There has been much made of David Gregory’s allowing a professed climate science denier to “debate” Bill Nye on the validity of climate science, on Meet the Press, the nation’s premier Sunday morning news program. David Gregory cited Sec. of State John Kerry’s climate speech in Jakarta where he warned that climate change is “threatening [Indonesia’s] entire way of life”. Gregory’s introduction noted the rising costs of addressing ever more extreme weather, then revived the tired and untrue idea that climate science has not shown whether human activity is part of the problem. Al Roker was shown alleging that we are not clear about whether human activity is causing climate change, but affirming climate change is happening. This tell-all-sides intro ended with footage of the President of the United States forcefully declaring, “The science is settled.”
Rep. Blackburn (R-TN) very constructively noted that we have to face a cost-benefit analysis of the increasing volumes of information we have regarding the crisis and our options for addressing it. She then made the case that the expansion of atmospheric CO2 levels from 320 ppm to 400 ppm (a change of 25%) is “very slight”. She is saying we have plenty of time and the situation is not yet an emergency. There was no analysis of cost or benefit, though this is being done extensively by the federal government, the International Energy Agency, the World Bank, the International Monetary Fund, major investors, business leaders, and others.
When Rep. Blackburn won the Century Council’s Congressional Award, she said she looked forward to “continuing to work with parents and educators in my district as we lead this important fight to eliminate underage drinking and drunk driving”. A blood-alcohol level increase of 25% from 0.07% to 0.0875% is not only significant enough to break the legally allowed limit, it is considered scientifically toxic enough to cause serious sensory impairment and pose a danger to human safety, should the intoxicated person get behind the wheel of a car.
In fact, the disruption of our planet’s climate-energy balance from carbon dioxide intoxication is even worse than that: from the beginning of the Industrial Revolution, atmospheric CO2 levels have risen from 280 ppm to 400 ppm—a change of 42%. A 42% increase in blood alcohol level from 0.07% would be 0.994%, fully 25% over and above the legal limit. As intoxication increases, impairment accelerates, because the chemical process is compounded. The system has to exert more energy to cope with the mounting intoxication, leading to greater impairment. The same is true of the climate system. Added disruption leads to mounting impairment of reliable natural systems.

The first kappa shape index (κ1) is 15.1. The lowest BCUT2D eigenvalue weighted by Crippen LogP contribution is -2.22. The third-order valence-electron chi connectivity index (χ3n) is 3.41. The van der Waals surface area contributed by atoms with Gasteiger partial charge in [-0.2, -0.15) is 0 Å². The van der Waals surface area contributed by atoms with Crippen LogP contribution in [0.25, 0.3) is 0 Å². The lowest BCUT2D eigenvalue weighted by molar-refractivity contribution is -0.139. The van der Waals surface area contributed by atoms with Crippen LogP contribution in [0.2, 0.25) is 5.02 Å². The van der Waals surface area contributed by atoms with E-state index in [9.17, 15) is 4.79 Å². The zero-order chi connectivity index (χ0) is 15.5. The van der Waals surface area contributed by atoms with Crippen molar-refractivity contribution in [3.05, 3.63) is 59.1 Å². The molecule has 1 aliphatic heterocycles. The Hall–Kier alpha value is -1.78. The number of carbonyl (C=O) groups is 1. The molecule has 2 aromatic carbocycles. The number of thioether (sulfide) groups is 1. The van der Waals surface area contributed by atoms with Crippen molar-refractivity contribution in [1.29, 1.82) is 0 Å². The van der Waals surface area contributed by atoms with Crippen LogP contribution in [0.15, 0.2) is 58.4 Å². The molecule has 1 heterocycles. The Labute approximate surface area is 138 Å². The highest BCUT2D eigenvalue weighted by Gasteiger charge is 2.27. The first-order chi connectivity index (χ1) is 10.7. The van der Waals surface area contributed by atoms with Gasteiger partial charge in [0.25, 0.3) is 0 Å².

In 2006, ABC News reported:
In his heralded new book, “The One Percent Doctrine,” Ron Suskind writes that Vice President Dick Cheney forcefully stated that the war on terror empowered the Bush administration to act without the need for evidence or extensive analysis.
Suskind describes the Cheney doctrine as follows: “Even if there’s just a 1 percent chance of the unimaginable coming due, act as if it is a certainty. It’s not about ‘our analysis,’ as Cheney said. It’s about ‘our response.’ … Justified or not, fact-based or not, ‘our response’ is what matters. As to ‘evidence,’ the bar was set so low that the word itself almost didn’t apply.”
Rep. Blackburn supported intervention in Iraq, the removal of Saddam Hussein, warrantless FISA orders, warrantless wiretapping and extension of the PATRIOT Act, on the grounds that Cheney’s approach was prudent, responsible and in the interests of national security. That, of course, is the view of the Pentagon, regarding global climate change. The science clearly shows a greater than 99% certainty that human activity is causing a dangerous, costly and unmanageable destabilization of climate patterns on which human civilization itself depends.